Tuberculosis: A Cultural and Scientific History

image courtesy Microbe World
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Taught by Jessica S.

Despite her NYC pedigree, Jessica has always been obsessed with the natural world, above and beyond pigeons, rats, and cockroaches. By day, Jessica studies membrane biogenesis and signaling in M. tuberculosis, the nasty bacterium that causes TB. She holds an MPH from Columbia and a PhD from Cornell. Her grandmother would like you to know that this kind of doctorate means that Jessica does not come equipped with a prescription pad (and therefore “is not the real kind of doctor.").

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What do Frederic Chopin, King Tut, George Orwell, Eleanor Roosevelt, and almost every heroine in 19th century opera have in common? Tuberculosis - which took the lives of at least 3 of them. Tuberculosis, you say? Does anyone even get that disease anymore? Well, yes in fact 1/3 of the human population is currently infected with this nasty, unrelenting bug. Does that mean 1 in every 3 people I meet can give me TB? Not exactly...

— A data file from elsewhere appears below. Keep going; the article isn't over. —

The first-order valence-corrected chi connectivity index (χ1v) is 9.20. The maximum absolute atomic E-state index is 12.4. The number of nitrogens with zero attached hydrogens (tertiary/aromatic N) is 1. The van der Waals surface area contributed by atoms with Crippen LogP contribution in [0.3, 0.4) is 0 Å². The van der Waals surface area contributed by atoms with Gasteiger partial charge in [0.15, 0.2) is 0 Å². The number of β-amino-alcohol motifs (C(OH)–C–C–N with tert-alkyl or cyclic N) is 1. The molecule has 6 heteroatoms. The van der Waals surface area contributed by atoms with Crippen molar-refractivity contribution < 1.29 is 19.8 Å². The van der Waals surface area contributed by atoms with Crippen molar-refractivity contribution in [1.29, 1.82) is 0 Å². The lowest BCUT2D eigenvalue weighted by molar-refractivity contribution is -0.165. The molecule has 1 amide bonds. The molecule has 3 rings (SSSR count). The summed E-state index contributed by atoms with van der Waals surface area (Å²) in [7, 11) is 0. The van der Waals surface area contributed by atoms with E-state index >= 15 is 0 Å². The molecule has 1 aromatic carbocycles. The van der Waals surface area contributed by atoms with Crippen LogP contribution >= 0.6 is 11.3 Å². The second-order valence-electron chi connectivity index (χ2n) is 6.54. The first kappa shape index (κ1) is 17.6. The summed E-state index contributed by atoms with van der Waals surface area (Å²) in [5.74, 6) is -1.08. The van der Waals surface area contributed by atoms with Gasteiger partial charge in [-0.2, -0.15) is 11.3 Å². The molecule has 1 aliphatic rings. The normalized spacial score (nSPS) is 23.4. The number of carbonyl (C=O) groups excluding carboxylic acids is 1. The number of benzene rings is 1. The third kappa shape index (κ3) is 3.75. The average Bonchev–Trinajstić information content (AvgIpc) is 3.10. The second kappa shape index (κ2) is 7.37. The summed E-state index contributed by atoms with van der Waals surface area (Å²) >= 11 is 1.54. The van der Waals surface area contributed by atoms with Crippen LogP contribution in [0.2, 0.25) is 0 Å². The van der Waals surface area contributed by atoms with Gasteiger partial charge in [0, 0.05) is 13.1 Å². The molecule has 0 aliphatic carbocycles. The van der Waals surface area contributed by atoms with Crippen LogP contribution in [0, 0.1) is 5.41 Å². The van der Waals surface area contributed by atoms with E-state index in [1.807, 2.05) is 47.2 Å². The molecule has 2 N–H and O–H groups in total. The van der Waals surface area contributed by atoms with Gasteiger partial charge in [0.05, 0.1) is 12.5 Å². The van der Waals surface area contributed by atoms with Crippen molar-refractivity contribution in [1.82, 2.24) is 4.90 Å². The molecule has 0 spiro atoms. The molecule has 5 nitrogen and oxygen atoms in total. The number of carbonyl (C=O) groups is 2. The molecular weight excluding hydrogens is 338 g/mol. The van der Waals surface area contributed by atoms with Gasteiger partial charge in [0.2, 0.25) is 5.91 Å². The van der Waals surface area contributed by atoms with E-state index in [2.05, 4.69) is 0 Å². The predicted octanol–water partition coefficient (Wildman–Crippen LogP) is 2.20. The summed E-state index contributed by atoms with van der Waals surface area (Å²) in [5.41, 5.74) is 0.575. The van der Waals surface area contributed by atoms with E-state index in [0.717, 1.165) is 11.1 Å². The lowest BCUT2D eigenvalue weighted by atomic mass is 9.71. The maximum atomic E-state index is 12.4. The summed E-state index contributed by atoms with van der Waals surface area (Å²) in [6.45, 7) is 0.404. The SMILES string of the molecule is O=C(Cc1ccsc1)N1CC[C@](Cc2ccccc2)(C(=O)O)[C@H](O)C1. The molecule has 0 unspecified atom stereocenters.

This class will focus on the history of tuberculosis from both a cultural and scientific lens. We will discuss how tuberculosis has played a role in human history, influencing many aspects of our art, and from there, we will jump into the relatively recent scientific history of tuberculosis over the past ~180 years, and what TB has meant to New York City.

If you're curious about how disease influences humans and vice versa, or you want to learn a little bit more about a very clever and deadly bacterium, this class is for you.

(Class size 20ish, lecture and q&a)

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